– Possibly preventing nervous system disorders (such as Parkinson’s disease).
– Possibly treating candidiasis (also known as thrush or yeast infection).
– Possibly treating kidney failure.
– Possibly treating periodontal (gum) disease.
HOW MUCH COENZYME Q10 DO YOU NEED?
Our bodies can produce some coenzyme Q10 but most sources suggest additional consumption is needed to get optimum levels of this nutrient in the body. Young and healthy individuals produce around 300 milligrams (mg) of coenzyme Q10 per day. However, after the age of 20 the body’s production of coenzyme Q10 declines. By the age of 40 healthy individuals produce just 192mg of coenzyme Q10 per day and by the age of 80 production drops to just 108mg per day.
Since coenzyme Q10 is not officially classed as a vitamin there is no recommended daily allowance (RDA) for this nutrient. However, research suggest that consuming between 10mg and 30mg of coenzyme Q10 each day is enough to realise the health benefits listed in this article. Higher doses of up to 1,000mg per day have been recommended for therapeutic purposes but you should consult your doctor before taking therapeutic doses.
WHICH FOODS CONTAIN COENZYME Q10?
Protein rich foods from animal sources are often richest in coenzyme Q10 but some nuts, oils and vegetables also contain good levels of this nutrient. The table below highlights some of the best food sources:
|FOOD||MG OF COENZYME Q10 PER 100G|
WHAT ARE THE SYMPTOMS OF GETTING TOO MUCH COENZYME Q10?
No serious side effects have been reported when taking high levels of coenzyme Q10. However, approximately 1% of people who take coenzyme Q10 supplements have experienced mild overdose symptoms which include:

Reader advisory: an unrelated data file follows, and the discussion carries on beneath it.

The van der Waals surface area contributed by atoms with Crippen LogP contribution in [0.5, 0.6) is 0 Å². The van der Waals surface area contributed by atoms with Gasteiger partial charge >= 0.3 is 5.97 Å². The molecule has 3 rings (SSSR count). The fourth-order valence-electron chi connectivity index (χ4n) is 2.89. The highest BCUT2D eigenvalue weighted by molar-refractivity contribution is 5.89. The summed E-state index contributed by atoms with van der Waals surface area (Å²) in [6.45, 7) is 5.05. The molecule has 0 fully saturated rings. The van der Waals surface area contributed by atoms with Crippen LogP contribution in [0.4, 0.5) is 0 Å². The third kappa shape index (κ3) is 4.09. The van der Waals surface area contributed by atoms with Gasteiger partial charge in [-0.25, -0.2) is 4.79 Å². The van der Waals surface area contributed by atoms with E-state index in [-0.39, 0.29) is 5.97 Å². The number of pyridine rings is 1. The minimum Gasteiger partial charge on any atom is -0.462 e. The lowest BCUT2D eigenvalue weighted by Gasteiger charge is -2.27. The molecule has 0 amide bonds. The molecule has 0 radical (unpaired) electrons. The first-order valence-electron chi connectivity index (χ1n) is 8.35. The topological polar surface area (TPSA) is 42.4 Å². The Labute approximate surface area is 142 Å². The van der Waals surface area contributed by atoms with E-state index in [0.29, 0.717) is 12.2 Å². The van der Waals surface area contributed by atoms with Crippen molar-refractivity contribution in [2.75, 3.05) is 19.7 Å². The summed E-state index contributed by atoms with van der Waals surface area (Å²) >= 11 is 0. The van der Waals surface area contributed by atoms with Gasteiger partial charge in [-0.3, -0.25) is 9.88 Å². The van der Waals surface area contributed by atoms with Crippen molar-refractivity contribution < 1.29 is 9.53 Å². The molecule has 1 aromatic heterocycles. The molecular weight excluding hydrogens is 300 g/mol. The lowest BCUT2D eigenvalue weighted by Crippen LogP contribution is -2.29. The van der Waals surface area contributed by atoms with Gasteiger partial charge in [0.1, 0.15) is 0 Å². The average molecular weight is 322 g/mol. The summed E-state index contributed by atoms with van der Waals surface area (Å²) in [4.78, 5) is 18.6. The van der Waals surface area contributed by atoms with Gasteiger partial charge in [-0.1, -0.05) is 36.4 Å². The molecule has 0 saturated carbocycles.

– Itchy skin.
– Poor appetite.
– Sensitivity to light.
– Stomach problems.
WHAT ARE THE SYMPTOMS OF NOT GETTING ENOUGH COENZYME Q10?
Coenzyme Q10 deficiency can be the result of a poor dietary intake, ageing (as discussed above the human body produces less coenzyme Q10 the older it gets) and taking medications which reduce the levels of this compound in the body. Since coenzyme Q10 acts in a protective capacity throughout the body becoming deficient has a negative impact on these areas and can lead to:
– Periodontal disease.
– Arteriosclerosis (hardening of the arteries).
– Atherosclerosis (narrowing of the arteries).
– High blood glucose levels.
– High blood pressure.
– Increased cancer risk.
– Kidney failure.
– Stomach ulcers
– Weak immune system.
COENZYME Q10 SUMMARY
I hope this article has given you a greater understanding of this relatively new addition to the nutrient family. Whilst it is not officially classified as a vitamin coenzyme Q10 has an important protective role to play in the body. New coenzyme Q10 health benefits are being revealed on a regular basis so make sure you incorporate this key nutrient into your diet.
Coenzyme Q10 (Linus Pauling Institute)
Coenzyme Q10 (Wikipedia)
Coenzyme Q10 – Its History (ABC2Health)
Introduction to Coenzyme Q10 (UW Faculty)
Vitamin List (Health Supplements Nutritional Guide)
What is CoQ10 (Health Supplements Nutritional Guide)